Multipolarity and Middle East


Scott’s intriguing counterintuitive post got me thinking.  He thinks Obama should hold off on diving into a Middle East Peace Process.  It appears however Obama–at least in his public rhetoric–is headed in from the beginning.

The more I think about this issue, the more I think it’s a Middle East finger trap.  I still think I’m of the school that believes you have to get a Syrian-Israeli peace deal first before you can get a Palestinian-Israeli one.  [If you get Syria, you get Lebanon gets thrown into the deal as well.]  But after the recent Gaza incursions, the backdoor Syrian-Israeli peace talks mediated by the Turkish government appear dead.  Mostly the Syrians play the cat-and-mouse game of looking like they want peace and then not actually going for it.  If the Syrians brokered a deal with the Israelis, they would by Egypt tomorrow:  i.e. still a totally autocratic repressive, economically backwards regime, which should be a decent regional power, and all the fury will be turned on the government.  The Assad regime gets a pass on a great deal of its domestic repression by supporting Hamas, Hezbollah, as well as shrewdly staying connected to all sides in the Iraqi civil war (Kurd, Sunni resistance, and Shia government).

There’s always the Arab Peace Initiative.  Obviously there are a huge number of concerns with that document on the Israeli side.  Particularly since Hamas has never officially endorsed the plan.  Hamas did abstain from comment on it at the 2007 Riyadh meeting, which I take to mean that if it ever were actually enacted, they would have no choice but to ultimately accept it.

If Obama is going to go in for this, he has to take (I think) Walter Russell Mead’s advice and put the Palestinian political reality/needs first.  Mead is by no means some raging lefty.  That depends, I suppose, on whether Israel feels safer now or not relative to its Gaza operation.  Mahmoud Abbas is weaker than ever, which both Mead’s plan the Arab Initiative rely heavily on the Fatah movement.

In other words, I don’t know where Obama goes after doing whatever he can to make sure the ceasefire sticks for now.

It could be argued, however, that any non-involvement from the beginning on the part of Obama will be taken as a sign of the continuation of the Bush policy in the region.  Bush came into office and did nothing with the reegion, basically signalling to the Israelis that they could have a pretty much free hand in the region.  Whatever one’s views of the actions, that signal clearly led to Ariel Sharon’s trip to the Temple Mount, The unilateral pull out of Gaza, the Lebanon-Israel war, and then the Gaza bombardment. Well, at least Bush didn’t let the Israelis bomb Iran.

That being said, one constant in this whole bloody god-awful history of the region, is that the Arab regimes will talk a tough game but ultimately sell the Palestinians up the river as soon as they can.  A far darker possibility for Obama’s regime is the potential for one of the so-called (and not actually) “moderate” Arab regimes falling–most likely candidate being Egypt.  If that were to occur, who knows what happens then—increased voltality against Iran or at least Shia in the Gulf States?  Qatar trying to use the fight to gain leverage over Saudi Arabia by backing more resistance-based groups?   The rise of an Islamist regime in the region with The Muslim Brotherhood taking over in Egypt?  Who knows.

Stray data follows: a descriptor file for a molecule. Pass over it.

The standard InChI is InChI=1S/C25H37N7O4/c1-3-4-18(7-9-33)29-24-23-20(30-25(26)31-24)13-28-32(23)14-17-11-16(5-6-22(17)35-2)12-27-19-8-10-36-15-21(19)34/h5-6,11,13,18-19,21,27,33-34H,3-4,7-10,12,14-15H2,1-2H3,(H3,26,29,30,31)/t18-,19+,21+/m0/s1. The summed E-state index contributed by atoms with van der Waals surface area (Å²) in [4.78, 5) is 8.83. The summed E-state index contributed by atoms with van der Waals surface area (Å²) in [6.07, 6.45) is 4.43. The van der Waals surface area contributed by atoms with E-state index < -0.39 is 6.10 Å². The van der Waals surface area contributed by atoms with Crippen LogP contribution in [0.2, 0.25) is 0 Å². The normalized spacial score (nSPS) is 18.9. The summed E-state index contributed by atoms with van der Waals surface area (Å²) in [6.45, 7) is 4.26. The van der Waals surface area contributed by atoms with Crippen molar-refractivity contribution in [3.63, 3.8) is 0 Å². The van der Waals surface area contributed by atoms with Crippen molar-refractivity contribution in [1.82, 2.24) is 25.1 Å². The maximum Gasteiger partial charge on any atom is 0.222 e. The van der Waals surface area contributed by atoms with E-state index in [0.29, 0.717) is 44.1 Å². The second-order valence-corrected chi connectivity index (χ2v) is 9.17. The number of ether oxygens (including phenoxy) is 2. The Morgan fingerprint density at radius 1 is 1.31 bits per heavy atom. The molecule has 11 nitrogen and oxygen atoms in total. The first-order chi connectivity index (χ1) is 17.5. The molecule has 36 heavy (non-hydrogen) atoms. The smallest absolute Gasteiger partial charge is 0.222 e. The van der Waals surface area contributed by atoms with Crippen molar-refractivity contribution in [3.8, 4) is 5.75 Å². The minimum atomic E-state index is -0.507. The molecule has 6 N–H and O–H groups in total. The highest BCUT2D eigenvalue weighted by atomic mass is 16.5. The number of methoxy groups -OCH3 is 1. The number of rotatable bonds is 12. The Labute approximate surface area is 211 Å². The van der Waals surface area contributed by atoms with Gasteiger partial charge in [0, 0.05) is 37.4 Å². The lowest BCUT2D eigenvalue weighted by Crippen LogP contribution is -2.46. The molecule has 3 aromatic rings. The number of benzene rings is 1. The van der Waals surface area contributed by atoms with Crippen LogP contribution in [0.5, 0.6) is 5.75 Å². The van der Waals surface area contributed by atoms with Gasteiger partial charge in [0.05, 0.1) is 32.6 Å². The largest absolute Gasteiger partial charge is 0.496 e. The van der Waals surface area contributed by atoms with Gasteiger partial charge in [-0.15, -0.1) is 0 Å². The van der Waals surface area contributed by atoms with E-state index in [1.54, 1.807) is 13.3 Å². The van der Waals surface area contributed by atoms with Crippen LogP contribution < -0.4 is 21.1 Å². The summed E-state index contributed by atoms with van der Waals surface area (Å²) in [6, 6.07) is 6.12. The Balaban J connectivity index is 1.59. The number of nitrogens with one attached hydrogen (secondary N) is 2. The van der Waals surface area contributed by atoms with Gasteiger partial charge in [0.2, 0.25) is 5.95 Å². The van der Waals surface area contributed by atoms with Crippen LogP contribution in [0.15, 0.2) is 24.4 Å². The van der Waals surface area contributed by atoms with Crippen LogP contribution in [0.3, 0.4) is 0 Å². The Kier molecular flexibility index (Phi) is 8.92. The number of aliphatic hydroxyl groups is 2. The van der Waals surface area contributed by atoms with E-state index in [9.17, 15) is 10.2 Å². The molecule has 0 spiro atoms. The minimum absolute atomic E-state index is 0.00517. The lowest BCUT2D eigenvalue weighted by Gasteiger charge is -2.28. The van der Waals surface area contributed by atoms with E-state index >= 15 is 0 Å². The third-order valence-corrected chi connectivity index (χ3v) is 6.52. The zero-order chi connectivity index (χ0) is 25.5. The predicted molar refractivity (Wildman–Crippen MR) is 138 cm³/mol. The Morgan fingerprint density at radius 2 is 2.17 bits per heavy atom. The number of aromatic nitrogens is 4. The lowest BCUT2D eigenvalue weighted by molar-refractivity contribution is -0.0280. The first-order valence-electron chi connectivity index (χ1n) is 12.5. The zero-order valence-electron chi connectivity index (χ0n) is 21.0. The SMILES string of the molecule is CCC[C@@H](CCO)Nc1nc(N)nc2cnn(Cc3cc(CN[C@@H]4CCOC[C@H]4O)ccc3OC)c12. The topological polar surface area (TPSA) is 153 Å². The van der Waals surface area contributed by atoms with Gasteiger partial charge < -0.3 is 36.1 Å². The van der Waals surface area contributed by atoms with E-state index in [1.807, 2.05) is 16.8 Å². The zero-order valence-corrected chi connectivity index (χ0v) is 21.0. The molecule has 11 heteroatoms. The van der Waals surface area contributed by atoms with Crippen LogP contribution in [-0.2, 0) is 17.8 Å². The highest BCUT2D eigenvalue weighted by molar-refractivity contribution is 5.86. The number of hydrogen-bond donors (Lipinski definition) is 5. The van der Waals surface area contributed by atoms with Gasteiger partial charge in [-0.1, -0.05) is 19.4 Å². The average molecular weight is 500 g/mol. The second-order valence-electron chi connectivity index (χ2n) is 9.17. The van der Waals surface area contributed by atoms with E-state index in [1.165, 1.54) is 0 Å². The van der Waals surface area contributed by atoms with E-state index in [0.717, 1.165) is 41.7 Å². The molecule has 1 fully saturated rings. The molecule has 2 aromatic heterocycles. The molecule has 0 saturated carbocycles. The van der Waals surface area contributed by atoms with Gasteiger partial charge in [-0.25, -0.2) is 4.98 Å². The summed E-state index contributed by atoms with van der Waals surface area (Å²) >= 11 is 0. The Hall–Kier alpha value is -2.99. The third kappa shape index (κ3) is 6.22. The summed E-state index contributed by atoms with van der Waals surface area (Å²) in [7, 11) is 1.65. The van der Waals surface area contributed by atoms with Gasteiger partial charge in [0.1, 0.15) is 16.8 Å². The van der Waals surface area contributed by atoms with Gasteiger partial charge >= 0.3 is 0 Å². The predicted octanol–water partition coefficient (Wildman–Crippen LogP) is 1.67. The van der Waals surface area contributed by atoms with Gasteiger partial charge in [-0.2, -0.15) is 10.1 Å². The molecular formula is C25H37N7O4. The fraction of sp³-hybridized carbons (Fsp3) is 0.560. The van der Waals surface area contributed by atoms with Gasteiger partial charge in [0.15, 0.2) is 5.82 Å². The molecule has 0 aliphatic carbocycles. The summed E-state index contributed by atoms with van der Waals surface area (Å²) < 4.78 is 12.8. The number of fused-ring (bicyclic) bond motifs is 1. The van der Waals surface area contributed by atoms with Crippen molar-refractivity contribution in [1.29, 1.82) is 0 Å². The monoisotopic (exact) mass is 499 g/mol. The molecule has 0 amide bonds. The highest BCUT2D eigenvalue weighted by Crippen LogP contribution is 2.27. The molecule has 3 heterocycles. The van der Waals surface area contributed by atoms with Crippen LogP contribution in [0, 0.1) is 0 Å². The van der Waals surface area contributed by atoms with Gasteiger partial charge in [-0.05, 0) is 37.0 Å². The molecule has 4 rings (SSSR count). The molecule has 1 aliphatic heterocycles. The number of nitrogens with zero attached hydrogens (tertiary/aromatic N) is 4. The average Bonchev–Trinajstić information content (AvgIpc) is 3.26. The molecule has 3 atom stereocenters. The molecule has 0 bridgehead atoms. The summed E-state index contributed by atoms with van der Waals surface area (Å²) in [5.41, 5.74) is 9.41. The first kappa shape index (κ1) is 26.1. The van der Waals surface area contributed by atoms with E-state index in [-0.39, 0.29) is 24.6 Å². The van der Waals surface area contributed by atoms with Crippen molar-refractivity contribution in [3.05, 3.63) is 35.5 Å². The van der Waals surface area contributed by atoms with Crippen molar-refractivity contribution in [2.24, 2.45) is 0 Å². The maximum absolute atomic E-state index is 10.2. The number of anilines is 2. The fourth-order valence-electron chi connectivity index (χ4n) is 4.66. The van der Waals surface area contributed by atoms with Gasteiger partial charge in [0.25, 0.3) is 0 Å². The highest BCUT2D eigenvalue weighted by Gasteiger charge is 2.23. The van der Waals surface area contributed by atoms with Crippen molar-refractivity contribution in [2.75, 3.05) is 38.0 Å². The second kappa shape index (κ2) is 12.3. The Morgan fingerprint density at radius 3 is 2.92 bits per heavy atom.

My fear more and more is that Obama is damned if he does, damned if he doesn’t.

Here’s the wiki solution on escaping the finger trap:

The solution to escaping the trap is to push the ends inward toward the middle, which enlarges the openings and frees the fingers, before slowly twisting them out of the trap so as not to trigger the tightening reflex again. A second form of escape is to push one’s fingers together and then grab the ends of the trap with one’s middle fingers and thumbs. The fingers can then easily be pulled out.

If I’m right that the region is a finger trap (and I might not be), I still have no idea what the parallel equivalent is to the region.  Maybe I’m taking the metaphor too literally or it breaks down at this point.

Scott is right that there is the question of global, big power multipolarity with the US having to learn to live with China, Russia, EU in whatever form all these governments survive the economic crash. But there is multipolarity within the Middle East itself now.  In the US media it’s usually (and rather stupidly) portrayed as this axis of moderates versus axis of radicals with Iran-Syria-Hezbollah-Hamas lined up against Egypt-Jordan-Saudi Arabia.  But it’s far more complicated than all that–for one reason so many of those government are autocracies and do not represent the will of their citizenry necessarily.

Obama ran on a hardline position against Hamas and I can’t seem him (especially so early in his administration) doing anything but taking that kind of line.  Trying to balance Israeli and “moderate” Arab government into a process.  When he put in his calls he called Olmert, Abbas, King Abdullah of Jordan, and Mubarak of Egypt.  Surprise and surprise.  I don’t see how such a move does anything but grip the trap tighter.

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